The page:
According to The Gazette, a Cedar Rapids, Iowa, man was accused of holding a woman captive to give her a history lesson using the nine-hour miniseries. The show was adapted from Alex Haley‘s classic novel of the same name, which chronicles his family line from the capture and enslavement of his ancestor Kunta Kinte to the liberation of Kente’s descendants.
Robert Lee Noye forced the woman to sit with him and watch the series at a residence in the 700 block of Second Avenue SW. The 52-year-old had her watch the series “so she could better understand her racism,” according to a criminal complaint.
When the woman tried to move, Noye told her to “remain seated and watch the movie with him or he would kill her and spread her body parts across Interstate 380 on the way to Chicago,” according to the complaint.
Noye was arrested on Monday and he faces charges of first-degree harassment and false imprisonment.
The book “Roots: The Saga of an American Family” was published in 1976 and became an overnight critical and commercial success, according to History.com. It would eventually spend more than four months on The New York Times bestseller list, selling more than 6 million copies. It was also translated into more than 35 languages and earned Haley a National Book Award and a Pulitzer Prize.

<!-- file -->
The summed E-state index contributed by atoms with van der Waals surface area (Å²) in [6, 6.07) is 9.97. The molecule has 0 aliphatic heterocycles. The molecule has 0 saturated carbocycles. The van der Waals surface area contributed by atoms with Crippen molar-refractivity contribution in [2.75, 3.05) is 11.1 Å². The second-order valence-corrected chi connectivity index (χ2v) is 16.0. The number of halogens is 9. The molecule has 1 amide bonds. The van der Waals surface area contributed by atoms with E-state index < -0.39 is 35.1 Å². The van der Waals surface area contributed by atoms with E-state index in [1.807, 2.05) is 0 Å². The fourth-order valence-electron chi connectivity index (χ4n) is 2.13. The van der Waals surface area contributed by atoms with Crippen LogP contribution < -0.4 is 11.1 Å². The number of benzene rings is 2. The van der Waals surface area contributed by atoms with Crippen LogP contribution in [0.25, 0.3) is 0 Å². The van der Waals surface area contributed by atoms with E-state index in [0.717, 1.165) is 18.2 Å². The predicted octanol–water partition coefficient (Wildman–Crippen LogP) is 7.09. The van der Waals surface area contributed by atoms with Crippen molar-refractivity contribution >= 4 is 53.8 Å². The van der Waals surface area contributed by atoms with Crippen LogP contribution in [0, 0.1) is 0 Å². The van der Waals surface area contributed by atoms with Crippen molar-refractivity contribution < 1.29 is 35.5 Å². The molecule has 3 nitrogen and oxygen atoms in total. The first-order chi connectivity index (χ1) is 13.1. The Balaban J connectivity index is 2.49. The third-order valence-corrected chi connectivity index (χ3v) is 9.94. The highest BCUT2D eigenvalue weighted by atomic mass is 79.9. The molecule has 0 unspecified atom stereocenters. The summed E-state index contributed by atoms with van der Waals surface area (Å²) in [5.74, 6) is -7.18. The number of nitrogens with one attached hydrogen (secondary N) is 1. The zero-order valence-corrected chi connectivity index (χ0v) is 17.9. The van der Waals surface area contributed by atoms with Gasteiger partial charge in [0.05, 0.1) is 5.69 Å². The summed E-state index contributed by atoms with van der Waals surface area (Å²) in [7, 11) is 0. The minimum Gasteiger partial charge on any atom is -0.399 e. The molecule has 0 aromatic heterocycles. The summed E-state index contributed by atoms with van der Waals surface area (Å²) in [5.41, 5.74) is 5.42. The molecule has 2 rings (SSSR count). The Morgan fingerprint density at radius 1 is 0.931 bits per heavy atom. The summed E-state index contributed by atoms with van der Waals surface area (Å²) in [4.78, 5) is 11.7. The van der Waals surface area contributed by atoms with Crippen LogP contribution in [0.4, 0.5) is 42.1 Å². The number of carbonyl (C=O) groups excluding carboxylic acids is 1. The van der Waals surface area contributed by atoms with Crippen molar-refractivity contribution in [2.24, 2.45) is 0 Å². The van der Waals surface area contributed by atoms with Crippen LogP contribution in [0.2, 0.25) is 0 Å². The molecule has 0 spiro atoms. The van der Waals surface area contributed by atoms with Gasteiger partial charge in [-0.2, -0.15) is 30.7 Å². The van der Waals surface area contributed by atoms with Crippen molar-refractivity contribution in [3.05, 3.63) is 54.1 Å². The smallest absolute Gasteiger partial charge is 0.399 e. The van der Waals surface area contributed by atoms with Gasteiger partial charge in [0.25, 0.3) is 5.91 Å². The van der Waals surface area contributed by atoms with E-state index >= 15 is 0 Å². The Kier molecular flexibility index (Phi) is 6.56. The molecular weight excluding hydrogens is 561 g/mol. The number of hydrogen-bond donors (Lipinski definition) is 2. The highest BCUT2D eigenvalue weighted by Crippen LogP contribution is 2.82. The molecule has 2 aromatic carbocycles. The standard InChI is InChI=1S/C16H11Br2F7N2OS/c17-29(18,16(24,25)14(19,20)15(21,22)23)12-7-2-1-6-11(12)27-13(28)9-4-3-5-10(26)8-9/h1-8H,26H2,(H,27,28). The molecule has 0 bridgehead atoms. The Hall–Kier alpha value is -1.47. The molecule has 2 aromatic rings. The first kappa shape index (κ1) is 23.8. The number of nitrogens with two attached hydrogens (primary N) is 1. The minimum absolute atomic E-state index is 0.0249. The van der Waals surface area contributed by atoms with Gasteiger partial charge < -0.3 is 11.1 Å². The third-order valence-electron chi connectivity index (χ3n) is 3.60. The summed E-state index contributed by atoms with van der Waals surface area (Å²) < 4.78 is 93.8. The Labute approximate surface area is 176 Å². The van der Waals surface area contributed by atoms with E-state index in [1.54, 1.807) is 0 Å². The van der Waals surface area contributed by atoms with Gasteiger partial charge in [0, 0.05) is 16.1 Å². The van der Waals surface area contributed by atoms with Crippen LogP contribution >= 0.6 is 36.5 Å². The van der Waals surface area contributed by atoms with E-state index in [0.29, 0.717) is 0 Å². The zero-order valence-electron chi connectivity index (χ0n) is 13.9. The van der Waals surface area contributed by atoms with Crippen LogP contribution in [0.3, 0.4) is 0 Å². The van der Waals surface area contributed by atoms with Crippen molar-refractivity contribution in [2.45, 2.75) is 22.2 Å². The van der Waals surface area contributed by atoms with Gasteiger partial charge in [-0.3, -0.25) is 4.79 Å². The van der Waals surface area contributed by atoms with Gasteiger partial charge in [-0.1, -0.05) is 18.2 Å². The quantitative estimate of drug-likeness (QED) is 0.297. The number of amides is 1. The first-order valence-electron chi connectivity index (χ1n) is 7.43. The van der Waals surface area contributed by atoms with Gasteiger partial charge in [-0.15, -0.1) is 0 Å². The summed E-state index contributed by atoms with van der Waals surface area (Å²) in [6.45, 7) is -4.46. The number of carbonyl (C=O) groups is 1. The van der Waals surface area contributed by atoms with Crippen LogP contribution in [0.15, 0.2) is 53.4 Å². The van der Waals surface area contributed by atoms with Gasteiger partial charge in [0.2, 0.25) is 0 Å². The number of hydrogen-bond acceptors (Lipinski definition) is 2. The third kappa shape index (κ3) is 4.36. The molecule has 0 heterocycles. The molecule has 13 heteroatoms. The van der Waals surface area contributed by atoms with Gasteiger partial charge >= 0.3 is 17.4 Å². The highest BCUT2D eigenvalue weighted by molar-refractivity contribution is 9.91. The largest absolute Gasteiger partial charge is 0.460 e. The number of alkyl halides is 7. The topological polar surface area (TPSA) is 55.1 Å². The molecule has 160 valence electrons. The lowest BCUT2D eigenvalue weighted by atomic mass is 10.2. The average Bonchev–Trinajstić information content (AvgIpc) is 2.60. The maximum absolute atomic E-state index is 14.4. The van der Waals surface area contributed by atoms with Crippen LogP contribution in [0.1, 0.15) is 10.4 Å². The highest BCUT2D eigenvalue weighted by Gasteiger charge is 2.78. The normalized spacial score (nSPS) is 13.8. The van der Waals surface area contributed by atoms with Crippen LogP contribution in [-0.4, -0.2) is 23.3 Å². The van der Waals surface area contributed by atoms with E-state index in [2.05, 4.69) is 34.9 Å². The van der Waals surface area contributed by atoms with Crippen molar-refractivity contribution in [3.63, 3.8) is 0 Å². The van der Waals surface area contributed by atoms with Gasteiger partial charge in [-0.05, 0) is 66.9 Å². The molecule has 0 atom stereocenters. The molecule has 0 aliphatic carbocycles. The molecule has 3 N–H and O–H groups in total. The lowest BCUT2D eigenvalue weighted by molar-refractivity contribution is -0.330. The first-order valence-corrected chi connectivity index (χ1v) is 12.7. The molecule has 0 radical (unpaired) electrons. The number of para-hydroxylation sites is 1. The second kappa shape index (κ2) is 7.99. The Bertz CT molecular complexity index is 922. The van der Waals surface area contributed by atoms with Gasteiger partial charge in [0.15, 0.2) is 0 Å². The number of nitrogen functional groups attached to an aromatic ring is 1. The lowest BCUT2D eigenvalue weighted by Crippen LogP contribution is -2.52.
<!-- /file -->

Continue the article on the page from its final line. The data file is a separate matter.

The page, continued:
When the show was turned into a series, premiering on Sunday, January 23, 1977, the first episode was viewed by over 28 million viewers. As the saga continued, viewership grew and by January 30, the finale brought in more than 100 million Americans (more than half the country and almost 85 percent of all T.V. households). The finale still holds the title as the third most-watched single episode of all time behind the final episode of “M.A.S.H.” and the “Who Shot J.R.?” episode of “Dallas.” The cast included veteran and newcomer talent, including the lead LeVar Burton who played Kunta Kinte. Folks like O.J. Simpson and Maya Angelou also had small roles. The series was so successful it re-aired the next year, still holding audiences’ attention. It also has a 1979 sequel that focused on Haley’s descendants into the 20th century.
Although “Roots” has been challenged for its historical accuracies and there were even accusations against Haley for plagiarism, the show can definitely be used as a tool for Black History lessons.
Kidnapping someone just isn’t the way to do it.